Several animal rights sites reported in March that the Canadian and U.S. governments had dropped all legal efforts against David Barbarash stemming from the July 30, 2002 raid on Barbarash’s home which resulted in the seizure of property belong to Barbarash.
In December a British Columbia Supreme Court Judge quashed the search warrant that the police used in the raid. That warrant turned out to be based solely on a single photocopied newspaper article which the judge ruled did not constitute a sufficient basis for the warrant.
With the warrant thrown out, Canadian and U.S. counsel Matthew Williams had little choice but to file a Notice of Abandonment with the British Columbia Supreme Court on March 17 saying that it was ending its legal proceedings against the former Animal Liberation Front spokesman.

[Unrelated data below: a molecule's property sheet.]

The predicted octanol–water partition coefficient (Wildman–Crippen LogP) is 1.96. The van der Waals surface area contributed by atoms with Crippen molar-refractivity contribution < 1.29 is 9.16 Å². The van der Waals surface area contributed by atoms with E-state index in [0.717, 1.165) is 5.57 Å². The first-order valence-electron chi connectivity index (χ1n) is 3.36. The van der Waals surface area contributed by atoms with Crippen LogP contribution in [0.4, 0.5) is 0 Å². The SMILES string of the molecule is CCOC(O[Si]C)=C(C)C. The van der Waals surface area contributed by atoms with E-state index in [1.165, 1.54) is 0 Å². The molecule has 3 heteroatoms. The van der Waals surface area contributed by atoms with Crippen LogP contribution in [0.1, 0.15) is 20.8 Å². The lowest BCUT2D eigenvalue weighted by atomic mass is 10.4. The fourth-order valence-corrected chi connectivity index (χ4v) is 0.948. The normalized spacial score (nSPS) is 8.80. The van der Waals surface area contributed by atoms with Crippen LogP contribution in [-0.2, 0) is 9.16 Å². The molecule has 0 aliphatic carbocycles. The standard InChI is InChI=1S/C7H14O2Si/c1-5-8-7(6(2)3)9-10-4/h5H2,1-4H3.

This is the second time in recent years that the Canadian government initiated legal proceedings against Barbarash only to have to embarrassingly withdraw them. Barbarash and fellow activist Darren Thurston were suspects in the mailing of razor blades and threatening letters to fur farmers and scientists.
Police had to drop charges against Thurston and Barbarash in September 2000, however, after the government was unwilling to disclose evidence from a Canadian intelligence agency’s investigation of the duo.
Thurston and Barbarash spent time in jail in 1992 after being convicted of stealing 29 cats from a laboratory at the University of Alberta. Barbarash has bragged in the past about taking part in numerous ALF actions.
Canadian and U.S. Justice Depts. suffer total defeat in Barbarash case. ArkangelWeb.Org, March 26, 2003.
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